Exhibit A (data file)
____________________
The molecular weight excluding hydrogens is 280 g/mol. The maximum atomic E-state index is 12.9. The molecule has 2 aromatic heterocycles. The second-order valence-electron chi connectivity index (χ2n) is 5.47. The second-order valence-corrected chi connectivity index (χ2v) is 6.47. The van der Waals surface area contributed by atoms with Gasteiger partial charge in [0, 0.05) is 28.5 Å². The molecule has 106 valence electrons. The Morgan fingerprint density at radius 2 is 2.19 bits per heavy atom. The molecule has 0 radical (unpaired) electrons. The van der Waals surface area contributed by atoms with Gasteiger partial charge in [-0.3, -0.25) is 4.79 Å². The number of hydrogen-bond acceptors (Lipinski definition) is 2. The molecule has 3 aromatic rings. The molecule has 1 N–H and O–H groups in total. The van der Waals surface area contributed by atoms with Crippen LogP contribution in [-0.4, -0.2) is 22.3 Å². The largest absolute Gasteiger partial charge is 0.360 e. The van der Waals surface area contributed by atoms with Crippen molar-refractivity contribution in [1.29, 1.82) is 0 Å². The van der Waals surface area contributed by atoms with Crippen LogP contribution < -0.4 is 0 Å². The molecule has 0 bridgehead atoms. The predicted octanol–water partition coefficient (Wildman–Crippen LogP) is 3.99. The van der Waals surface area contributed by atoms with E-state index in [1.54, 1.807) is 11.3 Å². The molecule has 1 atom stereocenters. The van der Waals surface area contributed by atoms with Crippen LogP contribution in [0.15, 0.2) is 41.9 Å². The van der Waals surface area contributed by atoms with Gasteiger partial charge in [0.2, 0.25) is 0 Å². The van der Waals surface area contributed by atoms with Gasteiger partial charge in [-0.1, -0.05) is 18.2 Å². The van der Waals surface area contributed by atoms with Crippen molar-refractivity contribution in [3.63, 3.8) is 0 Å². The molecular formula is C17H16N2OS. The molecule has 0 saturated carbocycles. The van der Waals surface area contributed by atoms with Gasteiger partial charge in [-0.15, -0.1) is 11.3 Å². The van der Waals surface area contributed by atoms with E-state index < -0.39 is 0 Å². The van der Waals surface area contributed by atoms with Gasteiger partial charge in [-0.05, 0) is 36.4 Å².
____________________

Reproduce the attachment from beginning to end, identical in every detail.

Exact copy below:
The molecular weight excluding hydrogens is 280 g/mol. The maximum atomic E-state index is 12.9. The molecule has 2 aromatic heterocycles. The second-order valence-electron chi connectivity index (χ2n) is 5.47. The second-order valence-corrected chi connectivity index (χ2v) is 6.47. The van der Waals surface area contributed by atoms with Gasteiger partial charge in [0, 0.05) is 28.5 Å². The molecule has 106 valence electrons. The Morgan fingerprint density at radius 2 is 2.19 bits per heavy atom. The molecule has 0 radical (unpaired) electrons. The van der Waals surface area contributed by atoms with Gasteiger partial charge in [-0.3, -0.25) is 4.79 Å². The number of hydrogen-bond acceptors (Lipinski definition) is 2. The molecule has 3 aromatic rings. The molecule has 1 N–H and O–H groups in total. The van der Waals surface area contributed by atoms with Crippen LogP contribution in [-0.4, -0.2) is 22.3 Å². The largest absolute Gasteiger partial charge is 0.360 e. The van der Waals surface area contributed by atoms with Crippen molar-refractivity contribution in [1.29, 1.82) is 0 Å². The van der Waals surface area contributed by atoms with Crippen LogP contribution < -0.4 is 0 Å². The molecule has 0 bridgehead atoms. The predicted octanol–water partition coefficient (Wildman–Crippen LogP) is 3.99. The van der Waals surface area contributed by atoms with E-state index in [1.54, 1.807) is 11.3 Å². The molecule has 1 atom stereocenters. The van der Waals surface area contributed by atoms with Crippen LogP contribution in [0.15, 0.2) is 41.9 Å². The van der Waals surface area contributed by atoms with Gasteiger partial charge in [0.2, 0.25) is 0 Å². The van der Waals surface area contributed by atoms with Gasteiger partial charge in [-0.1, -0.05) is 18.2 Å². The van der Waals surface area contributed by atoms with Crippen molar-refractivity contribution in [3.63, 3.8) is 0 Å². The molecular formula is C17H16N2OS. The molecule has 0 saturated carbocycles. The van der Waals surface area contributed by atoms with Gasteiger partial charge in [-0.15, -0.1) is 11.3 Å². The van der Waals surface area contributed by atoms with E-state index < -0.39 is 0 Å². The van der Waals surface area contributed by atoms with Gasteiger partial charge in [-0.05, 0) is 36.4 Å².